I suspect that being the therapy client of someone played a role.

What has been the result of this decision?

To date, the Wisdom Years leaders have been reluctant to meet with the other Breakthrough leaders…for some unknown reason.

This is not a good thing….certainly on the cohesive and collaborative scale, seems like more negative outcomes for leaders.

Looking at evaluation, I would say there is some progress here. Rick Simon is a professional person and will eventually get all the leaders to begin doing evaluations and submitting them to him or Kurt or the appropriate board person.

However, shouldn’t the VOH board have received the results of all the evaluations? I believe so. The evaluations are not just for the leaders, but for the Board and entire organization.

So, in closing, I reached a point of frustration and lost hope that any of the changes I saw as important to the organization would happen soon. I accept that I became impatient and saw various maneuvers to bring the organization back to a place of “working for a few”, rather than “for the whole.”

Things like paying for someone to write a play, the idea of the Wisdom Years expanding to another city, the squabbles of where to have the annual dinner, who should the dinner proceeds go to, my time wasted debating the appropriateness of prolonged nudity and silence during a weekend, and finally the inappropriate, video shown at the annual dinner 2 years ago (about 2006), all led me to lose faith in the integrity of the men involved to follow the spirit of the organizations strategic plan adopted by the VOH Board.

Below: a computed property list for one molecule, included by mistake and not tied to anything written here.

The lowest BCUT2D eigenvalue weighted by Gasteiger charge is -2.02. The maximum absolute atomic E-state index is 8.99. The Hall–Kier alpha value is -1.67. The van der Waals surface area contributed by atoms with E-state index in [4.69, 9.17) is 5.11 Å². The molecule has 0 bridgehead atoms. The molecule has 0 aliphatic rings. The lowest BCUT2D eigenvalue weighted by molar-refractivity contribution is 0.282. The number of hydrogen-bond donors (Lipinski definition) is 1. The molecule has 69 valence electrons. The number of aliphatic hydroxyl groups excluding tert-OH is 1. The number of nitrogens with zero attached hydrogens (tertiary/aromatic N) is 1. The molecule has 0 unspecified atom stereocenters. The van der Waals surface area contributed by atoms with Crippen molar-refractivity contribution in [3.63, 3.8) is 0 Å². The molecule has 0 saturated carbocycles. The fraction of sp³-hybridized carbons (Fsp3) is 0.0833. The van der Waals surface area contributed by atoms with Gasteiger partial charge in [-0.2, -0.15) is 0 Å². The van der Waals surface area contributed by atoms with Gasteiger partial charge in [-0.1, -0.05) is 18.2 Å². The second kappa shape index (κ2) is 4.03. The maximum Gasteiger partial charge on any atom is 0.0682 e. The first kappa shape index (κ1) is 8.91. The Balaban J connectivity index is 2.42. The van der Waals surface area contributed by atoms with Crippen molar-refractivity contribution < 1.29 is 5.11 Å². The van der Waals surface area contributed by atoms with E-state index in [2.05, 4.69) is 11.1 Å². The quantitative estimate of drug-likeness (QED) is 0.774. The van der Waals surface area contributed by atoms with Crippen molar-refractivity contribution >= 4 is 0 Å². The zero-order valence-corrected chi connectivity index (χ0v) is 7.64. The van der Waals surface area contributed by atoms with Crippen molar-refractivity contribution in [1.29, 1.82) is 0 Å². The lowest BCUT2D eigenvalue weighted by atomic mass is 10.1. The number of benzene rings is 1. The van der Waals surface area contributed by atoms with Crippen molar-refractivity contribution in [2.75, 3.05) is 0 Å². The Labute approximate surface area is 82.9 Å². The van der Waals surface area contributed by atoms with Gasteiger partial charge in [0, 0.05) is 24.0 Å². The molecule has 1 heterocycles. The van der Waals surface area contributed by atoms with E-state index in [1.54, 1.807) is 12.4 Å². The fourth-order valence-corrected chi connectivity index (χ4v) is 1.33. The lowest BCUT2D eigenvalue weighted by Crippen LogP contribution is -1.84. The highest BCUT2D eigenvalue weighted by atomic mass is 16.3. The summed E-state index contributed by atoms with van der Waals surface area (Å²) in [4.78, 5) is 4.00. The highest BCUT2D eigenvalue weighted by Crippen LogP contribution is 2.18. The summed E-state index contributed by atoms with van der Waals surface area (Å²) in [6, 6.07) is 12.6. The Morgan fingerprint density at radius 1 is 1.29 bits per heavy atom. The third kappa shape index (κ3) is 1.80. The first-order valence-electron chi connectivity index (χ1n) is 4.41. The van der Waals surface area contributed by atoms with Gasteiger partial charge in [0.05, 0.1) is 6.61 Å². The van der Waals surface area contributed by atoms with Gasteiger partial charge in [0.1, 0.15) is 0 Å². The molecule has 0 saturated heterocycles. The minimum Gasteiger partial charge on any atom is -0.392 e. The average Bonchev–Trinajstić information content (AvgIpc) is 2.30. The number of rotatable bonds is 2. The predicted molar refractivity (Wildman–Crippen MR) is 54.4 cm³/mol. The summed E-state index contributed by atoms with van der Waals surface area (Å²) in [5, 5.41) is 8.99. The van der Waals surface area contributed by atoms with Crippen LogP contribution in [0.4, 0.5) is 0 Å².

I also lost faith in my own ability to weather the storms of resistance I saw and experienced related to creating healthy change in the organization’s program, procedures, and culture.

Apparently, I was the only one who placed more importance on the items of my vision, which is identical to the vision detailed in the strategic plan.

For others, a play, special interests about certain parts of weekends, getting a DVD, taking “their” program to other cities (like the MKP?)….all these issues I considered a deviation from the original vision and mission I signed up for in 2003-4.

I don’t hold my views expressed in this letter out to be the only truth. I encourage others to speak up, write, and further the dialogue about differences and conflict, so characteristic in a democratic society.

I hope that the men remaining will be strong and open in their debate about where VOH is headed. Things have not changed enough for me and the universe has conspired with me to dramatically change the way I do things.

I wish all of you well.


Bill Martin, LCSW